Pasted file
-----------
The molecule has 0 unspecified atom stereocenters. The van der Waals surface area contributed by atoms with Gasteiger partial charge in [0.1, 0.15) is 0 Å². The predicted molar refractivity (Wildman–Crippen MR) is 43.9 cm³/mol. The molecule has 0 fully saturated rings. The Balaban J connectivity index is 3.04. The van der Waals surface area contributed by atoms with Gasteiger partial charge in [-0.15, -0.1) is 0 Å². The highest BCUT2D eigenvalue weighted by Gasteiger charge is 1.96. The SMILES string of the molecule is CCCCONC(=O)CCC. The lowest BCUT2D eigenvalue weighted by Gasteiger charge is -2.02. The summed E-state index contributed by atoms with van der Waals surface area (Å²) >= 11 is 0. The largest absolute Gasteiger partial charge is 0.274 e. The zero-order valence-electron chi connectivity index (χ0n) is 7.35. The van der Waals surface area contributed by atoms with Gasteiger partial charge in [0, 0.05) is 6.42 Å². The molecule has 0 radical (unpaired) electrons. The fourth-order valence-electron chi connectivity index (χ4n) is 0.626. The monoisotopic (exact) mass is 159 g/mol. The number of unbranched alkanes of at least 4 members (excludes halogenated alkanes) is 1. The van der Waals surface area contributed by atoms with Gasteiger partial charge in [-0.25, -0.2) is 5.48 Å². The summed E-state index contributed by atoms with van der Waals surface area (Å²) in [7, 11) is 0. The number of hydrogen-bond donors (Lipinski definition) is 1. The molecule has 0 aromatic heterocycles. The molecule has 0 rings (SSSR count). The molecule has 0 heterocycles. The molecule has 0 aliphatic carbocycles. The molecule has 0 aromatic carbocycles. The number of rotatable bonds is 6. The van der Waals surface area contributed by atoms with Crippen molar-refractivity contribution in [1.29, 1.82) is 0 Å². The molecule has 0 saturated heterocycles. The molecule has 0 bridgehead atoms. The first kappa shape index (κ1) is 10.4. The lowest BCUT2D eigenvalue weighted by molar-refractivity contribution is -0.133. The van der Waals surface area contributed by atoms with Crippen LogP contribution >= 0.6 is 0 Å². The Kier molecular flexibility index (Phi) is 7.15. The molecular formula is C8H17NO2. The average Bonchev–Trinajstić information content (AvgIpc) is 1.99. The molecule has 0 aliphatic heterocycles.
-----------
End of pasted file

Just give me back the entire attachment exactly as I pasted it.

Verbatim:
The molecule has 0 unspecified atom stereocenters. The van der Waals surface area contributed by atoms with Gasteiger partial charge in [0.1, 0.15) is 0 Å². The predicted molar refractivity (Wildman–Crippen MR) is 43.9 cm³/mol. The molecule has 0 fully saturated rings. The Balaban J connectivity index is 3.04. The van der Waals surface area contributed by atoms with Gasteiger partial charge in [-0.15, -0.1) is 0 Å². The highest BCUT2D eigenvalue weighted by Gasteiger charge is 1.96. The SMILES string of the molecule is CCCCONC(=O)CCC. The lowest BCUT2D eigenvalue weighted by Gasteiger charge is -2.02. The summed E-state index contributed by atoms with van der Waals surface area (Å²) >= 11 is 0. The largest absolute Gasteiger partial charge is 0.274 e. The zero-order valence-electron chi connectivity index (χ0n) is 7.35. The van der Waals surface area contributed by atoms with Gasteiger partial charge in [0, 0.05) is 6.42 Å². The molecule has 0 radical (unpaired) electrons. The fourth-order valence-electron chi connectivity index (χ4n) is 0.626. The monoisotopic (exact) mass is 159 g/mol. The number of unbranched alkanes of at least 4 members (excludes halogenated alkanes) is 1. The van der Waals surface area contributed by atoms with Gasteiger partial charge in [-0.25, -0.2) is 5.48 Å². The summed E-state index contributed by atoms with van der Waals surface area (Å²) in [7, 11) is 0. The number of hydrogen-bond donors (Lipinski definition) is 1. The molecule has 0 aromatic heterocycles. The molecule has 0 rings (SSSR count). The molecule has 0 heterocycles. The molecule has 0 aliphatic carbocycles. The molecule has 0 aromatic carbocycles. The number of rotatable bonds is 6. The van der Waals surface area contributed by atoms with Crippen molar-refractivity contribution in [1.29, 1.82) is 0 Å². The molecule has 0 saturated heterocycles. The molecule has 0 bridgehead atoms. The first kappa shape index (κ1) is 10.4. The lowest BCUT2D eigenvalue weighted by molar-refractivity contribution is -0.133. The van der Waals surface area contributed by atoms with Crippen LogP contribution >= 0.6 is 0 Å². The Kier molecular flexibility index (Phi) is 7.15. The molecular formula is C8H17NO2. The average Bonchev–Trinajstić information content (AvgIpc) is 1.99. The molecule has 0 aliphatic heterocycles.